Responses of baboons to prolonged hyperoxia: physiology and qualitative pathology.
Cardiopulmonary responses to prolonged hyperoxia and their relationships to the development of lung pathology have not been fully characterized in primates. In this study, circulatory hemodynamics and pulmonary function, vascular permeability, and leukocyte sequestration were measured in male baboons after 100% O2 exposure and related to ultrastructural changes of lung injury by electron microscopy. Three groups of animals were exposed to 100% O2 in an exposure cage for 40, 66, and 80 h, respectively. A fourth group of animals was exposed in a cage for 80 h and then anesthetized and ventilated with 100% O2 for additional time. These animals were exposed for a total duration of 110 h or until death from the injury. Physiological responses to hyperoxia were characterized by decreases in total lung capacity and inspiratory capacity at 80 and 110 h. A significant increase in pulmonary leukocyte accumulation was noted by 80 h. Extravascular lung water and permeability surface-area product increased at 80 and 110 h. Cardiac output and stroke volume also decreased, and systemic vascular resistance increased after 80 and 110 h of hyperoxia. Histopathological changes were present in the lungs of all but the 40-h exposure group. Animals exposed for 66 h showed endothelial injury and neutrophil accumulation. By 80 h, animals showed endothelial cell destruction, interstitial edema, and type I cell injury. At 110 h, animals showed substantial destruction of endothelial and type I epithelial cells, exposure of alveolar basement membrane, congestion of capillaries, and substantial interstitial edema. The data indicate that histological changes by electron microscopy precede physiological responses to hyperoxic pulmonary injury in baboons by as much as 14 h and that the physiological responses to early hyperoxic injury are relatively insensitive to the pathological injury.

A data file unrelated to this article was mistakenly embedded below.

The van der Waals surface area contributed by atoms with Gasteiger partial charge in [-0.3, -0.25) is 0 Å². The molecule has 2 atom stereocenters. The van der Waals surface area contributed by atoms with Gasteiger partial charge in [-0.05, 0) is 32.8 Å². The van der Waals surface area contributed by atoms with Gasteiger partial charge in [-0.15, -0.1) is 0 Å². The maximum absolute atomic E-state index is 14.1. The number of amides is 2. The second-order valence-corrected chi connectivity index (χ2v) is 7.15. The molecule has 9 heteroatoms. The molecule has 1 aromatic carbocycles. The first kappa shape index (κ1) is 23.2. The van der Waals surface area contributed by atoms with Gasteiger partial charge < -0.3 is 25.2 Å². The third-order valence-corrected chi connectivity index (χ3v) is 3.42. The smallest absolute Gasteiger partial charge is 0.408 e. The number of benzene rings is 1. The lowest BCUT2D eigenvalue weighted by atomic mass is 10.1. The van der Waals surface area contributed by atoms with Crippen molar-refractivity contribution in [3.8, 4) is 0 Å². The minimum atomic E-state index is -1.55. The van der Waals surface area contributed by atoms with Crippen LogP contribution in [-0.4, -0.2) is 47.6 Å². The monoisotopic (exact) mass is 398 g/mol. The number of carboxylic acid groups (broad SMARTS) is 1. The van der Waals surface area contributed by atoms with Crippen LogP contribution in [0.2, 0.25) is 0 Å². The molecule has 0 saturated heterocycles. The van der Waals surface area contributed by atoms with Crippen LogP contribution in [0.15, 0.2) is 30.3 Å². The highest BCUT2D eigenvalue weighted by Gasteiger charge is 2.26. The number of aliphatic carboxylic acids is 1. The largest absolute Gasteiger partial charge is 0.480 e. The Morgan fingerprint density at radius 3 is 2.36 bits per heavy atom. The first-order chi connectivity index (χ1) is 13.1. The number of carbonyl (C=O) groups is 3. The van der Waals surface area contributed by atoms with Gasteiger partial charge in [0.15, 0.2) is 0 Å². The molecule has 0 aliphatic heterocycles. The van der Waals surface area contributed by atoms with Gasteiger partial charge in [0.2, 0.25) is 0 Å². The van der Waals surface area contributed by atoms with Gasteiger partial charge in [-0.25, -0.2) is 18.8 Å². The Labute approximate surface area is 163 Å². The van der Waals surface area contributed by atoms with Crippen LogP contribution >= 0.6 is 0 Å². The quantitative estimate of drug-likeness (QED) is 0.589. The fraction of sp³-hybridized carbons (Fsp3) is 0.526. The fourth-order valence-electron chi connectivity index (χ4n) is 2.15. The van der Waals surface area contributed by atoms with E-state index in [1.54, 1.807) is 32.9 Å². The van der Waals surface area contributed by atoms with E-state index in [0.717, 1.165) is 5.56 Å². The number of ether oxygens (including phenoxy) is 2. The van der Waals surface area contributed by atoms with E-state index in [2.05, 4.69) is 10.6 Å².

Fracica, PJ; Knapp, MJ; Piantadosi, CA; Takeda, K; Fulkerson, WJ; Coleman, RE; Wolfe, WG; Crapo, JD
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